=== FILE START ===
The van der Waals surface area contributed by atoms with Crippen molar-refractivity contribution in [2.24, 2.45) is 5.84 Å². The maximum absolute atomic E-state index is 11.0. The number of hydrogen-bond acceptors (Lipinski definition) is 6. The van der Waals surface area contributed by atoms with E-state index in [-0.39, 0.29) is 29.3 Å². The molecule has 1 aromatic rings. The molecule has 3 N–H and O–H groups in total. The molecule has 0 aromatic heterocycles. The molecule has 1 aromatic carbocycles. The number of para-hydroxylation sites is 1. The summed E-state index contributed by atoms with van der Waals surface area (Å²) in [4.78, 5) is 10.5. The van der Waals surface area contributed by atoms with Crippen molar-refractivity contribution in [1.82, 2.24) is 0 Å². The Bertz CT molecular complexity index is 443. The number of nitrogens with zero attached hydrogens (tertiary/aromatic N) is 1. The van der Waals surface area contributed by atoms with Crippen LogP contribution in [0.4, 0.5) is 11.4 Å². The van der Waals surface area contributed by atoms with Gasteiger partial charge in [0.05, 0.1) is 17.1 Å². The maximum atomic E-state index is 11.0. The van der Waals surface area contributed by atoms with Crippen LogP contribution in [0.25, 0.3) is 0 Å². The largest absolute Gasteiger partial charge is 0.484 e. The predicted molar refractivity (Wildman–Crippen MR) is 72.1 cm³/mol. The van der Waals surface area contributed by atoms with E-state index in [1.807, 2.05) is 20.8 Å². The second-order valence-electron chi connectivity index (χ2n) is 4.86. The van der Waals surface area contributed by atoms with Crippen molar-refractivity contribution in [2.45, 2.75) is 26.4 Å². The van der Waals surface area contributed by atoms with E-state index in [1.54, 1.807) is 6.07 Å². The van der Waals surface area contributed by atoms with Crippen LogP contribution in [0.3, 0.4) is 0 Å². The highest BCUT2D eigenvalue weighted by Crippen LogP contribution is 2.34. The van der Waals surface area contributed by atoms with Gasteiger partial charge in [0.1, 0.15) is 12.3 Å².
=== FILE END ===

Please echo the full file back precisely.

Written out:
The van der Waals surface area contributed by atoms with Crippen molar-refractivity contribution in [2.24, 2.45) is 5.84 Å². The maximum absolute atomic E-state index is 11.0. The number of hydrogen-bond acceptors (Lipinski definition) is 6. The van der Waals surface area contributed by atoms with E-state index in [-0.39, 0.29) is 29.3 Å². The molecule has 1 aromatic rings. The molecule has 3 N–H and O–H groups in total. The molecule has 0 aromatic heterocycles. The molecule has 1 aromatic carbocycles. The number of para-hydroxylation sites is 1. The summed E-state index contributed by atoms with van der Waals surface area (Å²) in [4.78, 5) is 10.5. The van der Waals surface area contributed by atoms with Crippen molar-refractivity contribution in [1.82, 2.24) is 0 Å². The Bertz CT molecular complexity index is 443. The number of nitrogens with zero attached hydrogens (tertiary/aromatic N) is 1. The van der Waals surface area contributed by atoms with Crippen LogP contribution in [0.4, 0.5) is 11.4 Å². The van der Waals surface area contributed by atoms with Gasteiger partial charge in [0.05, 0.1) is 17.1 Å². The maximum atomic E-state index is 11.0. The van der Waals surface area contributed by atoms with Crippen LogP contribution in [0.25, 0.3) is 0 Å². The largest absolute Gasteiger partial charge is 0.484 e. The predicted molar refractivity (Wildman–Crippen MR) is 72.1 cm³/mol. The van der Waals surface area contributed by atoms with E-state index in [1.807, 2.05) is 20.8 Å². The second-order valence-electron chi connectivity index (χ2n) is 4.86. The van der Waals surface area contributed by atoms with Crippen molar-refractivity contribution in [2.45, 2.75) is 26.4 Å². The van der Waals surface area contributed by atoms with E-state index in [1.54, 1.807) is 6.07 Å². The van der Waals surface area contributed by atoms with Crippen LogP contribution in [0.3, 0.4) is 0 Å². The highest BCUT2D eigenvalue weighted by Crippen LogP contribution is 2.34. The van der Waals surface area contributed by atoms with Gasteiger partial charge in [0.1, 0.15) is 12.3 Å².